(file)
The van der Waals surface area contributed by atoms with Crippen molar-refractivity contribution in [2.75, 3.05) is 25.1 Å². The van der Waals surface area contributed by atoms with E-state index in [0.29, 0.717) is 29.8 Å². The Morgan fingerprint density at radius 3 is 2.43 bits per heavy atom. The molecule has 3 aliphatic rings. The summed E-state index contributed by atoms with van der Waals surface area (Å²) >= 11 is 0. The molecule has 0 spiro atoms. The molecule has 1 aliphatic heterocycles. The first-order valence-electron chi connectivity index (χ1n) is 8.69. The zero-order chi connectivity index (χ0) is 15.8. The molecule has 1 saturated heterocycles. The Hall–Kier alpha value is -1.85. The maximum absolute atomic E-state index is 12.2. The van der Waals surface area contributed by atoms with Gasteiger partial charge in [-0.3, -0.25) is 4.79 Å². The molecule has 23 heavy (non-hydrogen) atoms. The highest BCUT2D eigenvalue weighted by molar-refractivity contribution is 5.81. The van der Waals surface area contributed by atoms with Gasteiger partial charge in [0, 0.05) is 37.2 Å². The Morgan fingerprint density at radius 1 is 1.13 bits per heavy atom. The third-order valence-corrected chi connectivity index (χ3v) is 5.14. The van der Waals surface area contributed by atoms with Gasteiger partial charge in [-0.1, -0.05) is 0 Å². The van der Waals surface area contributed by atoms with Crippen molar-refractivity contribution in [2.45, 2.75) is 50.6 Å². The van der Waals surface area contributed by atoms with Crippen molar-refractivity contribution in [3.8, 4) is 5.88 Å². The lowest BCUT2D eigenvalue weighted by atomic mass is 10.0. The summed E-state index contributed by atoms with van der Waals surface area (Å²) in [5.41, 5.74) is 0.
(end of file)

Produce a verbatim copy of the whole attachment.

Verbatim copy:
The van der Waals surface area contributed by atoms with Crippen molar-refractivity contribution in [2.75, 3.05) is 25.1 Å². The van der Waals surface area contributed by atoms with E-state index in [0.29, 0.717) is 29.8 Å². The Morgan fingerprint density at radius 3 is 2.43 bits per heavy atom. The molecule has 3 aliphatic rings. The summed E-state index contributed by atoms with van der Waals surface area (Å²) >= 11 is 0. The molecule has 0 spiro atoms. The molecule has 1 aliphatic heterocycles. The first-order valence-electron chi connectivity index (χ1n) is 8.69. The zero-order chi connectivity index (χ0) is 15.8. The molecule has 1 saturated heterocycles. The Hall–Kier alpha value is -1.85. The maximum absolute atomic E-state index is 12.2. The van der Waals surface area contributed by atoms with Gasteiger partial charge in [-0.3, -0.25) is 4.79 Å². The molecule has 23 heavy (non-hydrogen) atoms. The highest BCUT2D eigenvalue weighted by molar-refractivity contribution is 5.81. The van der Waals surface area contributed by atoms with Gasteiger partial charge in [0, 0.05) is 37.2 Å². The Morgan fingerprint density at radius 1 is 1.13 bits per heavy atom. The third-order valence-corrected chi connectivity index (χ3v) is 5.14. The van der Waals surface area contributed by atoms with Gasteiger partial charge in [-0.1, -0.05) is 0 Å². The van der Waals surface area contributed by atoms with Crippen molar-refractivity contribution in [2.45, 2.75) is 50.6 Å². The van der Waals surface area contributed by atoms with Crippen molar-refractivity contribution in [3.8, 4) is 5.88 Å². The lowest BCUT2D eigenvalue weighted by atomic mass is 10.0. The summed E-state index contributed by atoms with van der Waals surface area (Å²) in [5.41, 5.74) is 0.